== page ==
High School Football:
Tug Valley 22, Logan 12NAUGATUCK — Maybe the Tug Valley High School football team should schedule Logan County teams more often.
The Class A No. 3-ranked Panthers continued its success vs. Logan County teams with Friday night’s come-from-behind 22-12 victory over the Double-A Wildcats at Tug Valley’s Bob Brewer Stadium in Naugatuck.
Last year, Tug Valley scored a 20-12 win over then Class AA Man.
Friday night’s matchup was the first-ever meeting between the Panthers and the Wildcats in football. The two had scrimmaged each other during the preseason many times in the past but have never played during the regular season.
Logan and Tug Valley were not originally scheduled to play each other this season but in the scheduling chaos which is the 2020 season caused by the ongoing COVID-19 pandemic and the state’s color-coded maps, the two lined up on Friday.
Coincidentally, Tug Valley and Logan are scheduled to have a rematch on Oct. 16 at Logan.
The Panthers improved to 2-0 on the season with the win. It was Tug Valley’s first action since a 22-20 win at Sherman on Sept. 11. Logan (0-2) was coming off last Saturday’s 20-6 loss at Chapmanville in its delayed season opener.
Tug Valley coach Hady Ford said it was a good win for his team.
“Absolutely. It’s a good win over a Double-A team,” Ford said. “It should put us pretty high in the rankings. We could be number two or one. But we have to start playing like a number one or number two team. We just didn’t do that tonight.”
The Panthers had trouble moving the ball ball against Logan’s defense but found some rhythm in the second half.
Down 12-8 after three quarters, the Panthers made their move.
Tug Valley scored the go-ahead and eventual game-winning touchdown with 11:21 left in the game as quarterback Joby Sorrell connected with Ethan Colegrove on a 28-yard touchdown pass. The two-point conversion failed but the Panthers led 14-12.
The touchdown was set up by a 21-yard run by Tanner Kirk.
Logan quarterback Jordan Hayes drove the Wildcats to the Tug Valley 30-yard line on the next possession but was intercepted by Caleb May at the 15. It was one of three picks by the All-State May on the night. May also had a blocked punt.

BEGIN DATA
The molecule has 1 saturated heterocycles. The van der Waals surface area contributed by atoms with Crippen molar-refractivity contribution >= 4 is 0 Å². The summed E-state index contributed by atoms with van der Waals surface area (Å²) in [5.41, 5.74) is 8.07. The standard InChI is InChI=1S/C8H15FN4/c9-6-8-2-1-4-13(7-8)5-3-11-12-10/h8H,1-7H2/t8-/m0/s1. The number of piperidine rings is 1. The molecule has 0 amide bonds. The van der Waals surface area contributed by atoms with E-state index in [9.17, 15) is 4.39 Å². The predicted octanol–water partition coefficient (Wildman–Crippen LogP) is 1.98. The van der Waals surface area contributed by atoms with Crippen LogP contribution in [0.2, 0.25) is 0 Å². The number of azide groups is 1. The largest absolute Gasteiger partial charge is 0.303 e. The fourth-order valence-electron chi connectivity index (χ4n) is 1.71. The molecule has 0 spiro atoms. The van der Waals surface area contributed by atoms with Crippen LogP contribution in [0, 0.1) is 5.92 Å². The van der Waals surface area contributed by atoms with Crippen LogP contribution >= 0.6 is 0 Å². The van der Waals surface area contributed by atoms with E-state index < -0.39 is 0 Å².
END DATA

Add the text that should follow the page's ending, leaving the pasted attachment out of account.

Three snaps later, the Panthers were in the end zone again with a 26-yard TD pass from Sorrell to May with 4:45 left in the game. The two hooked up on the two-point conversion and Tug Valley led 22-12.
The first play of the drive was a big one as Jarrett Barker ran for 36 yards into Logan territory to the 29-yard line.
On Logan’s next drive, Hayes was again intercepted by May.
Tug Valley was then able to run down the clock to just 26 seconds left in the game before punting.
Logan got the ball back and took a knee to end the game.
Tug Valley fell behind early.
Logan’s Aiden Slack took the game’s opening kickoff and dashed in for a 75-yard touchdown as the Wildcats led 6-0 with 11:47 to go in the first quarter.
The Wildcats then scored again on the third play of its opening drive as Hayes raced in on a 37-yard keeper with 9:20 to go. The two-point conversion failed but Logan led 12-0.
It would be the only points of the night for the Wildcats.
The game was not pretty and lasted nearly three and a half hours.
Numerous penalties mounted on both sides slowing down the game to a crawl at times.
“That’s been our signature so far. It’s not a good signature,” Ford said. “These guys showed what kind of team that they can be. We came out and played well in the second half but we have to cut down on the mental mistakes. We are killing ourselves play after play and penalty after penalty, blocking the wrong people and jumping off sides. But once we get those things lined out we can be a pretty good ball team.”
It was only the second game of the season for both teams.
In a normal year, it would have been Week 6 of the season and both teams would have been in mid-season form. This year, however, has been like none other.